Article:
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Enabling TCP Connections in SQL Server

Enabling TCP Connections in SQL Server

Some network protocols are not enabled by default in SQL Server. We need to enable the option and restart the SQL Service to allow TCP connections.

This post is a guide on how this is done:
# On Windows via SQL Server Configuration Manager.
# On Windows using PowerShell.


Enable TCP/IP SQL via Server Configuration Manager

1. Open SQL Server Configuration Manager.

SQL Server 2019 Configuration Manager Start Menu

2. Navigate to TCP/IP Protocols as highlighted and open Properties.

SQL Server Configuration Manager Protocols

3. Enable the highlighted option within the Protocol tab.  

SQL Server Configuration Manager TCP Properties

4. Enable what you need within the IP Addresses tab.

SQL Server Configuration Manager Enable IPv4

5. Click Apply.

SQL Server Changes on Next Service Restart

6. Navigate to SQL Server Services within the Configuration Manager and restart the SQL Server Service.

SQL Server Configuration Manager Services

Enable TCP/IP SQL Server using PowerShell

I’m using a quick script gained from Microsoft Docs, tweaking to run locally as instructed and I added some visibility of the service restart.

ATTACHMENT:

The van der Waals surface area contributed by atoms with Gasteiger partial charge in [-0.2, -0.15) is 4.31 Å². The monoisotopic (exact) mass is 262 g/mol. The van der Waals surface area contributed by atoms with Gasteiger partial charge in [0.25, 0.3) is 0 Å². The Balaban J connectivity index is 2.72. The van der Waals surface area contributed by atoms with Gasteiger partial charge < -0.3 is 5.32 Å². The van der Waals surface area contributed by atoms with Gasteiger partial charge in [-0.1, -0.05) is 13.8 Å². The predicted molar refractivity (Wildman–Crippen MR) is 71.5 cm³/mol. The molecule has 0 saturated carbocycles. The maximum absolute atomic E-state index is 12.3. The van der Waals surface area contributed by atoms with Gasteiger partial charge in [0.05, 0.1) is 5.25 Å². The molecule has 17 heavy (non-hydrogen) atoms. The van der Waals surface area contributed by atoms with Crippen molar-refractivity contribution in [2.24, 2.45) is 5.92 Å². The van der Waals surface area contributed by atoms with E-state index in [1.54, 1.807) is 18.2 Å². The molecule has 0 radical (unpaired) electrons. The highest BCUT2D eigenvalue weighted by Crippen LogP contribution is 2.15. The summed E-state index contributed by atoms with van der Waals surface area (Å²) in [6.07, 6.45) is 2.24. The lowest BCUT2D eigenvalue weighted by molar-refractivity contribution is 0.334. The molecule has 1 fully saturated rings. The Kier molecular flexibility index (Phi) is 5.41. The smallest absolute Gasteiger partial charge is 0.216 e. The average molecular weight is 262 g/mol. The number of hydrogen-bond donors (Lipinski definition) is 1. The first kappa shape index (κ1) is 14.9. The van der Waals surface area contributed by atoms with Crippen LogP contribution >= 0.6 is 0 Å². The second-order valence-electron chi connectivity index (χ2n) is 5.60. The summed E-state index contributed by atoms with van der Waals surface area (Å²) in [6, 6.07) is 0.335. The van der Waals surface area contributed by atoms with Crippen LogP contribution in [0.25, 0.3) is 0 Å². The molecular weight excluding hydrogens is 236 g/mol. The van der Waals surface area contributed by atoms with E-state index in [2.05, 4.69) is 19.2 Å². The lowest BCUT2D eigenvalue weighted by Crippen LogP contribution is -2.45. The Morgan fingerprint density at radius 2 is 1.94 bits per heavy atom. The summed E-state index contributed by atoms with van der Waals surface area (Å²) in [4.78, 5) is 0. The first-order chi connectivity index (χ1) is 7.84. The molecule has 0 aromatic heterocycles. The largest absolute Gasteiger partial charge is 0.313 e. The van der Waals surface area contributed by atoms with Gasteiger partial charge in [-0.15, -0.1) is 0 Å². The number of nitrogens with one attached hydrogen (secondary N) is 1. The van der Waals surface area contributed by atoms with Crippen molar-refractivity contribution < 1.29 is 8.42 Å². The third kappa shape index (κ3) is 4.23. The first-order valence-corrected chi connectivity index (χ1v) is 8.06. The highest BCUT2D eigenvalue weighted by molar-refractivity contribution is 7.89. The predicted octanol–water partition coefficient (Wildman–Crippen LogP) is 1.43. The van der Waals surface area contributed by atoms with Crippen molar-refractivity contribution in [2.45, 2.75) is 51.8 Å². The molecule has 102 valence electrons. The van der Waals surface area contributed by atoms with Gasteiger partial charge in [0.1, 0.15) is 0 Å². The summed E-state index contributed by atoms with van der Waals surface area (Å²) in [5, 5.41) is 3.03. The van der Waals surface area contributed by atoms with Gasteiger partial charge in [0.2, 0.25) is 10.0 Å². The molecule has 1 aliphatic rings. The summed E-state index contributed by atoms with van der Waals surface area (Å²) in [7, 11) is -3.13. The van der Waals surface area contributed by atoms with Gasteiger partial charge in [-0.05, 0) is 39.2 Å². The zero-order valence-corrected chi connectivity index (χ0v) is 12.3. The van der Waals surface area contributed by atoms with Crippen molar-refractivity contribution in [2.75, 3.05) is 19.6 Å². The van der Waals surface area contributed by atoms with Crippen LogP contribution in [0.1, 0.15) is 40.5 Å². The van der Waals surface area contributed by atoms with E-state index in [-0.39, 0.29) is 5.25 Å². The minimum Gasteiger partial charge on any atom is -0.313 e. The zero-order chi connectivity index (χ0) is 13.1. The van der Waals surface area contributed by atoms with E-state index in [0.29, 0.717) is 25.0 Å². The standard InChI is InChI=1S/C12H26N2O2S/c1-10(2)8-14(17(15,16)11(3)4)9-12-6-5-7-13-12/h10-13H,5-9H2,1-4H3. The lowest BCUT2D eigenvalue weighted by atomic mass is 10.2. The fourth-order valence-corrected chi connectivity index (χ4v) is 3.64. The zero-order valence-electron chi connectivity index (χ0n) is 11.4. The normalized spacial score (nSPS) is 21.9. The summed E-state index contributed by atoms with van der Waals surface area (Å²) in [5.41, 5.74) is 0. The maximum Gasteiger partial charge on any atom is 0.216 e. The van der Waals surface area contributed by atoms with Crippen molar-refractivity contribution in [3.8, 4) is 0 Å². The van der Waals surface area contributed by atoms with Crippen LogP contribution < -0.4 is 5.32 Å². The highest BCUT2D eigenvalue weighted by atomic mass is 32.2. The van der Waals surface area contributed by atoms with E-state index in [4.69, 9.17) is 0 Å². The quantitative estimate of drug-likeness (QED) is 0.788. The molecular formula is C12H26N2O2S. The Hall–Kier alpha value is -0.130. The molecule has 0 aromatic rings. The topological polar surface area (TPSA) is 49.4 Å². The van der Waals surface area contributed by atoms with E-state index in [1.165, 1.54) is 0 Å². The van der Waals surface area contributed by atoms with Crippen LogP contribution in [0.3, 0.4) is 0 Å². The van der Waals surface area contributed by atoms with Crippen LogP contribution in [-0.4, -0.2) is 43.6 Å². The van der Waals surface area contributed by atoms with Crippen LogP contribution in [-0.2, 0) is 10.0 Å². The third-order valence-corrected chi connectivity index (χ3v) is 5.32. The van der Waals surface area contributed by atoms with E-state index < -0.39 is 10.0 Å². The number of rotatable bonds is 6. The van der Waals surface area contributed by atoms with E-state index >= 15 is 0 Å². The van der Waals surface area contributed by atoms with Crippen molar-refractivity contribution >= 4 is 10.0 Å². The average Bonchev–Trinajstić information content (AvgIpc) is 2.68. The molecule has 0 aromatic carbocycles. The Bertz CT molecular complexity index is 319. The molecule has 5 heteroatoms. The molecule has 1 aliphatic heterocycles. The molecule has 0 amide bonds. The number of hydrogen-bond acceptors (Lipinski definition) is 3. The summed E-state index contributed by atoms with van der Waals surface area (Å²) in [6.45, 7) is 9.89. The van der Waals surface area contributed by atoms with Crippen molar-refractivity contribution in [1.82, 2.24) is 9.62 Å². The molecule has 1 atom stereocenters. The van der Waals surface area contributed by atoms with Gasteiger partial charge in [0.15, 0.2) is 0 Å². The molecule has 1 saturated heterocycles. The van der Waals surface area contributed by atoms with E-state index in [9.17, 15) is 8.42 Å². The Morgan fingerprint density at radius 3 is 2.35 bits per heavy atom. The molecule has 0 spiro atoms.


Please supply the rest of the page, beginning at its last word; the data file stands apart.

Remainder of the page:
This script requires sqlps, just run Import-Module “sqlps” for the script functions to work.

## Enable/Disable MSSQL TCP & Named Pipes
$smo = 'Microsoft.SqlServer.Management.Smo.'  
$wmi = new-object ($smo + 'Wmi.ManagedComputer').  

# Enable TCP Protocol for the locl machine  
$uri = "ManagedComputer[@Name='" + (get-item env:\computername).Value + "']/ServerInstance[@Name='MSSQLSERVER']/ServerProtocol[@Name='Tcp']"
$Tcp = $wmi.GetSmoObject($uri)  
$Tcp.IsEnabled = $true
$Tcp.Alter() 

# Enable Named Pipes Protocol for the local machine
$uri = "ManagedComputer[@Name='" + (get-item env:\computername).Value + "']/ServerInstance[@Name='MSSQLSERVER']/ServerProtocol[@Name='Np']"  
$Np = $wmi.GetSmoObject($uri)  
$Np.IsEnabled = $true  
$Np.Alter()  

# Restart the SQL Services
$DfltInstance = $Wmi.Services['MSSQLSERVER']  
$DfltInstance.ServiceState
$DfltInstance.Stop(); 
Start-Sleep 1
$DfltInstance.Refresh();
$DfltInstance.ServiceState
Start-Sleep 1
$DfltInstance.Refresh();
$DfltInstance.ServiceState
$DfltInstance.Start();
Start-Sleep 1
$DfltInstance.Refresh();
$DfltInstance.ServiceState
PowerShell MSSQL TCP & Named Pipes Change

I was able to verify by looking at SQL Server Configuration Manager, but we can also do with the script info above.

SQL Server Configuration Manager Protocols

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